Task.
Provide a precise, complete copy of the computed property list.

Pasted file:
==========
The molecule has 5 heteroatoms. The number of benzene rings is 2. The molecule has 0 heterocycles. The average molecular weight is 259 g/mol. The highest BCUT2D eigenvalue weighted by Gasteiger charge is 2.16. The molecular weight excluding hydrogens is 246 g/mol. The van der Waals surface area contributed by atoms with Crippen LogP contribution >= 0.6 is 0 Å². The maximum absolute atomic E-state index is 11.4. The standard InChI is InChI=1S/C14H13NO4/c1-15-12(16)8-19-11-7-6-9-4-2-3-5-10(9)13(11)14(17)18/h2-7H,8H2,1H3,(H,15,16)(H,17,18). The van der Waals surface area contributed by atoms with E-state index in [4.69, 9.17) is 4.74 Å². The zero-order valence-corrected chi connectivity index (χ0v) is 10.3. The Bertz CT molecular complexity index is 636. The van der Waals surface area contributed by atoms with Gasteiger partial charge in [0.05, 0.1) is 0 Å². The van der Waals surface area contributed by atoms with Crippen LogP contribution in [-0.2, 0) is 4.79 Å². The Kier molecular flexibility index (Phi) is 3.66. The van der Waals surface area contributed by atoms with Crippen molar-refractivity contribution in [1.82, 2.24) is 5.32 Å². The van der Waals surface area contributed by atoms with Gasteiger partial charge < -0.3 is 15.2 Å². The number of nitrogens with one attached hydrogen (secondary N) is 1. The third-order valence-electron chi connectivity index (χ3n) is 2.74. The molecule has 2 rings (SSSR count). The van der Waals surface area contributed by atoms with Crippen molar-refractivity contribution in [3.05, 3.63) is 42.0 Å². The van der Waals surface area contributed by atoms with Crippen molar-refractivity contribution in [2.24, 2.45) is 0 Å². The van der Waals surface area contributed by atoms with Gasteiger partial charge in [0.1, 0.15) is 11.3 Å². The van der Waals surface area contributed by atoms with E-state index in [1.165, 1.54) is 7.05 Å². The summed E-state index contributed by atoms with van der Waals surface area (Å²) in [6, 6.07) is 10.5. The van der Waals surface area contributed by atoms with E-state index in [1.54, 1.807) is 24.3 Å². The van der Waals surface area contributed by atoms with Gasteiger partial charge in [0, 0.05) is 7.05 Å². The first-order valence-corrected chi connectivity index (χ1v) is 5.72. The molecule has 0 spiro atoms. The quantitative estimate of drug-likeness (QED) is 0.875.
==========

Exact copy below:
The molecule has 5 heteroatoms. The number of benzene rings is 2. The molecule has 0 heterocycles. The average molecular weight is 259 g/mol. The highest BCUT2D eigenvalue weighted by Gasteiger charge is 2.16. The molecular weight excluding hydrogens is 246 g/mol. The van der Waals surface area contributed by atoms with Crippen LogP contribution >= 0.6 is 0 Å². The maximum absolute atomic E-state index is 11.4. The standard InChI is InChI=1S/C14H13NO4/c1-15-12(16)8-19-11-7-6-9-4-2-3-5-10(9)13(11)14(17)18/h2-7H,8H2,1H3,(H,15,16)(H,17,18). The van der Waals surface area contributed by atoms with E-state index in [4.69, 9.17) is 4.74 Å². The zero-order valence-corrected chi connectivity index (χ0v) is 10.3. The Bertz CT molecular complexity index is 636. The van der Waals surface area contributed by atoms with Gasteiger partial charge in [0.05, 0.1) is 0 Å². The van der Waals surface area contributed by atoms with Crippen LogP contribution in [-0.2, 0) is 4.79 Å². The Kier molecular flexibility index (Phi) is 3.66. The van der Waals surface area contributed by atoms with Crippen molar-refractivity contribution in [1.82, 2.24) is 5.32 Å². The van der Waals surface area contributed by atoms with Gasteiger partial charge < -0.3 is 15.2 Å². The number of nitrogens with one attached hydrogen (secondary N) is 1. The third-order valence-electron chi connectivity index (χ3n) is 2.74. The molecule has 2 rings (SSSR count). The van der Waals surface area contributed by atoms with Crippen molar-refractivity contribution in [3.05, 3.63) is 42.0 Å². The van der Waals surface area contributed by atoms with Crippen molar-refractivity contribution in [2.24, 2.45) is 0 Å². The van der Waals surface area contributed by atoms with Gasteiger partial charge in [0.1, 0.15) is 11.3 Å². The van der Waals surface area contributed by atoms with E-state index in [1.165, 1.54) is 7.05 Å². The summed E-state index contributed by atoms with van der Waals surface area (Å²) in [6, 6.07) is 10.5. The van der Waals surface area contributed by atoms with E-state index in [1.54, 1.807) is 24.3 Å². The van der Waals surface area contributed by atoms with Gasteiger partial charge in [0, 0.05) is 7.05 Å². The first-order valence-corrected chi connectivity index (χ1v) is 5.72. The molecule has 0 spiro atoms. The quantitative estimate of drug-likeness (QED) is 0.875.